The concern over the repercussions of sociobiology that Horgan refers to is true – practitioners of that particular theory were too quick to institute a number of unjust policies – and is a black mark on social science. But the problem stems largely from the fact that E.O. Wilson, a biologist without training in the social sciences, promoted a huge social theory without the nuance required. In the end, it was social scientists who put the story straight.
The more recent blending of neurology and many of the social sciences is not a similar reaching of researchers into the “hard” sciences. Instead, it’s a product of newly available technologies that can now tie chemical and physical changes in the brain to well-documented social trends. It’s a brand new discipline that promises to bring greater understanding to the human condition. But dismissing it as a group of wannabes is a bit like dismissing biochemists because they contaminate the ‘pure’ disciplines of biology and chemistry.
Finally, Horgan makes a valid point that studying humans is different than other disciplines because we can talk to, and possibly alter, our research subjects. That’s why there’s a careful ethical practice in place for human subjects research, both in the clinical and social sciences. But moving on, many other disciplines also perturb their observed. Marine biologists literally drill holes in the dorsal fins of sharks to attach satellite tags, field ecologists often rip out pieces of the ecosystem to see what will happen, and my favorite example from physics – the Law of Observation also known as the Observer Effect, which states that you can’t observe a particle without changing its quantum state and therefore the fundamental behavior of the particle. Hence a major divide between theoretical and experimental physicists. So perhaps it is all scientists who should think about making their claims with humility.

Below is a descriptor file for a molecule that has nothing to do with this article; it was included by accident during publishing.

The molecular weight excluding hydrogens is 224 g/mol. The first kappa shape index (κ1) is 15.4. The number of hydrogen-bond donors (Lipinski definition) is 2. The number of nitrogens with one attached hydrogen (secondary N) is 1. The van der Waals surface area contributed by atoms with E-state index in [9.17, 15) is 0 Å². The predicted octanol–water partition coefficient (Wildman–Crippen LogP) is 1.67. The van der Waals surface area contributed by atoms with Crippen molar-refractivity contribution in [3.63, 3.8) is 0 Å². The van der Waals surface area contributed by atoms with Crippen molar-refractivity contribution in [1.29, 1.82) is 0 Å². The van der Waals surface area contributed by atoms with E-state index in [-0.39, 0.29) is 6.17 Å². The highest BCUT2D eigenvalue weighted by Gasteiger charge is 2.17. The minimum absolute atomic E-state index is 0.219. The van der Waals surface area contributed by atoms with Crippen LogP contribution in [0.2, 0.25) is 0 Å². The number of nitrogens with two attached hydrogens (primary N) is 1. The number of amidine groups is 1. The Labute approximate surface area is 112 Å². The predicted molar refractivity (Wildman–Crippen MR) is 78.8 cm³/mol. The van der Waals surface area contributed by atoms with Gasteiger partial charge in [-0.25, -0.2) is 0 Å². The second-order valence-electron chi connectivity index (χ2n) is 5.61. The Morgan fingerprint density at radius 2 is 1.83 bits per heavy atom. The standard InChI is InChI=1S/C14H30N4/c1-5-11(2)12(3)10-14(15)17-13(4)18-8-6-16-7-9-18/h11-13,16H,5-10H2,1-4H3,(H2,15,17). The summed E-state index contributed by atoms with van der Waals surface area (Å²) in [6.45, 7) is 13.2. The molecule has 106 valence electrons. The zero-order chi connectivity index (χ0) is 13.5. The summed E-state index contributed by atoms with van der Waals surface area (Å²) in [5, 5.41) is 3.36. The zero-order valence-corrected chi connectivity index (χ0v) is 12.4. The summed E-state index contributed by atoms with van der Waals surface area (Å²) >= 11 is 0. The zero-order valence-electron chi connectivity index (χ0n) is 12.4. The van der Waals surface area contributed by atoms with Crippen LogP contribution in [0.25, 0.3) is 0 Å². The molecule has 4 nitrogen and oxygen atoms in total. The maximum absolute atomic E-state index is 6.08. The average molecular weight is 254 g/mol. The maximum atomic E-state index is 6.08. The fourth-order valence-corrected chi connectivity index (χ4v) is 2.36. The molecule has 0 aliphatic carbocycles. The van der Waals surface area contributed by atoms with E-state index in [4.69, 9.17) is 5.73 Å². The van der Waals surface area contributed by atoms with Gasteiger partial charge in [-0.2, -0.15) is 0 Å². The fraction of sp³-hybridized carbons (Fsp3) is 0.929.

Related to this point, the conclusion that social scientists are therefore obligated to do applied research because we can talk to our research participants is analogous to the long-standing argument over whether funding should support the basic sciences that has recently re-emerged in the wake of the US sequester. I’ll not delve into that piece of controversy, but point you to a reality that is the state of this particular argument.
And, furthermore, to extend the argument that not only should social scientists be limited to applied research but they should also be called engineers – well, that’s just a personal affront. For someone who works on environmental sociology, sure, I’d like some of my study sites to move towards more sustainable cultural practices. But sometimes I’m not there to make the world a better place, just understand it better, figure out what makes society tick. That may be useful to tomorrow’s activists, or it may just contribute to satisfying that part of human nature that makes kids ask “why?”
In the end, I hope that people use Horgan’s article as a jumping-off point for a fruitful discussion about the social sciences. I think the fundamental misunderstandings that I frequently encounter, the ones that put many practicing researchers on the defensive, stem from a lack of basic education in the social sciences during elementary education. Remember when you had chemistry, biology, physics, and “social studies” in high school? A more well-rounded palate would have offered geography, sociology, and anthropology alongside physics. So while children learn the laws of Newtonian physics, they also learn social theories. Alongside dissecting frogs, they learn how to write a good survey. In that world, I won’t have to justify the validity of my field to those who grew up without a full suite of scientific experiences.